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Collecting pieces of Minnesota's past for the future


The Minnesota Historical Society preserves and makes available a wide range of materials chronicling Minnesota's history and culture. The goals of the Collections Department are to collect and preserve; provide access and interpretation; and engage in education and outreach. This blog is a tool to share these stories and let people know what is happening in the department.

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French Aeronautical Map in Holder - May 26, 1917

By: Lori Williamson | WW1 Daybook | May 26, 2017

Clinton Backus Jr. of St. Paul served in the French Air Corps during the First World War, much like his younger brother, David Backus. When he returned from his service, he brought his aeronautical map and holder home as a souvenir. This artifact, which shows a section of a French military map, would have been bolted into the cockpit of Backus’s airplane. The holder is made of aluminum and features two rollers that allow the user to select different sections of the map for display. The outside of the display holder is stamped with numerous identifiers, which read “M.G. / Bte SGDG,” “AERONAUTIQUE MILITAIRE,” “SFA / II,” and “19328.” The map itself is blue ink printed on white paper, and its legend is in English.

Citation: Minnesota Historical Society Collection. PUID 66.4

Chopping Wood

By: Lori Williamson | Item of the Day | May 26, 2017

A photograph of a lumberjack chopping a log during a festival in 1938.

This image forms part of our Minneapolis and St. Paul Newspaper Negative collection. Additional photographs in this series may be available in the library, please view the finding aid.

For more information or to purchase a photograph of this item, view this photograph in our collections database.

"First American Fighting Unit on War Front" and "Submarien Menace is Greatly Checked with American Aid" - The Duluth Herald, May 25, 1917.

By: Lori Williamson | WW1 Daybook | May 25, 2017

Mail Box Bank

By: Lori Williamson | Item of the Day | May 25, 2017

This bank in the shape of a mailbox has coin slots for both packages (above) and letters (below). A key inside the bank can be used to open a door in its front. Circa 1960.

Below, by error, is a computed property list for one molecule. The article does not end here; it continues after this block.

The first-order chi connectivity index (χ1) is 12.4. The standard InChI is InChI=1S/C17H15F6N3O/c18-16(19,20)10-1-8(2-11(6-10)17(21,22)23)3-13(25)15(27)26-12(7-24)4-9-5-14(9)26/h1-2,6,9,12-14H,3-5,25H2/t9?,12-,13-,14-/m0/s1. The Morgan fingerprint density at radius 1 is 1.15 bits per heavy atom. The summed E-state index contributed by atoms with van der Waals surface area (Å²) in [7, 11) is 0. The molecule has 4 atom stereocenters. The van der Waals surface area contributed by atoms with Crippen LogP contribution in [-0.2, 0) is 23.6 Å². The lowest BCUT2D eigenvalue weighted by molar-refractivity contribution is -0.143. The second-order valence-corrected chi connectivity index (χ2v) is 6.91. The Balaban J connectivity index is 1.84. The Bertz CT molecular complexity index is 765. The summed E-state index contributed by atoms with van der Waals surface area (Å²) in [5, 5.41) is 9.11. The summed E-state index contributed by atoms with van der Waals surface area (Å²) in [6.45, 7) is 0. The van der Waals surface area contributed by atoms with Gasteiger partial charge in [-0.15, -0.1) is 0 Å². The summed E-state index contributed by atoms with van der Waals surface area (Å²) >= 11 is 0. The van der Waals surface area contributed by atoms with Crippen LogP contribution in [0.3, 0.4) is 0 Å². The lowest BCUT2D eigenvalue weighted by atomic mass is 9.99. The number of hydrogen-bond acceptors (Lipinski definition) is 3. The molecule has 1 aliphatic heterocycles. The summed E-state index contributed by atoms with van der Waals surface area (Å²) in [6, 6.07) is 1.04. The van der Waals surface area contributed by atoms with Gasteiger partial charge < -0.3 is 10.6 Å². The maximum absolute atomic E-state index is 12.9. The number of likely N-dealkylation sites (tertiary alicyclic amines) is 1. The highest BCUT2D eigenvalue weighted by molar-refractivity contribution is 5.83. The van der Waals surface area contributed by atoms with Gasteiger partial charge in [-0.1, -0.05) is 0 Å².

For more information or to purchase a photograph of this item, view this bank in our collections database.

"Jail Awaits Man who is Delinquent Registration Day; Age Rule is Specific" and "Russ Armies to be Reconstructed" - The Bemidji Daily Pioneer, May 24, 1917

By: Lori Williamson | WW1 Daybook | May 24, 2017

Tennis Racket

By: Lori Williamson | Item of the Day | May 24, 2017

This wooden tennis racket and frame was used by John McHie, Jr. of Minnesota, circa 1950. John was married to Beneta Edwards McHie, a member of a prominent African-American family who was heavily involved in the education of women and minorities, as well as a number of other social justice issues.

For more information or to purchase a photograph of this item, view this racket in our collections database.


American Red Cross Morale Poster - May 23, 1917

By: Lori Williamson | WW1 Daybook | May 23, 2017

Today’s artifact, a motivational poster produced by the American Red Cross, speaks to the expectation of patriotism on the American home front. Originally intended for use in workrooms abroad, this particular motivational poster was displayed in an unspecified location in Minneapolis, Minnesota, around 1917. The poster reads, “The following notice is displayed in all French and American Workrooms in Paris, and is equally appropriate here: It is expressly forbidden in the room to speak any word of discouragement, of weariness, of criticism, or to tolerate suggestions of a nature to weaken the patriotic energy and absolute confidence in our Leaders and in our ALLIES.” As the American Red Cross saw it, maintaining high morale was essential to achieving victory abroad, and any expression of doubt, no matter how slight, would damage the prospect of victory.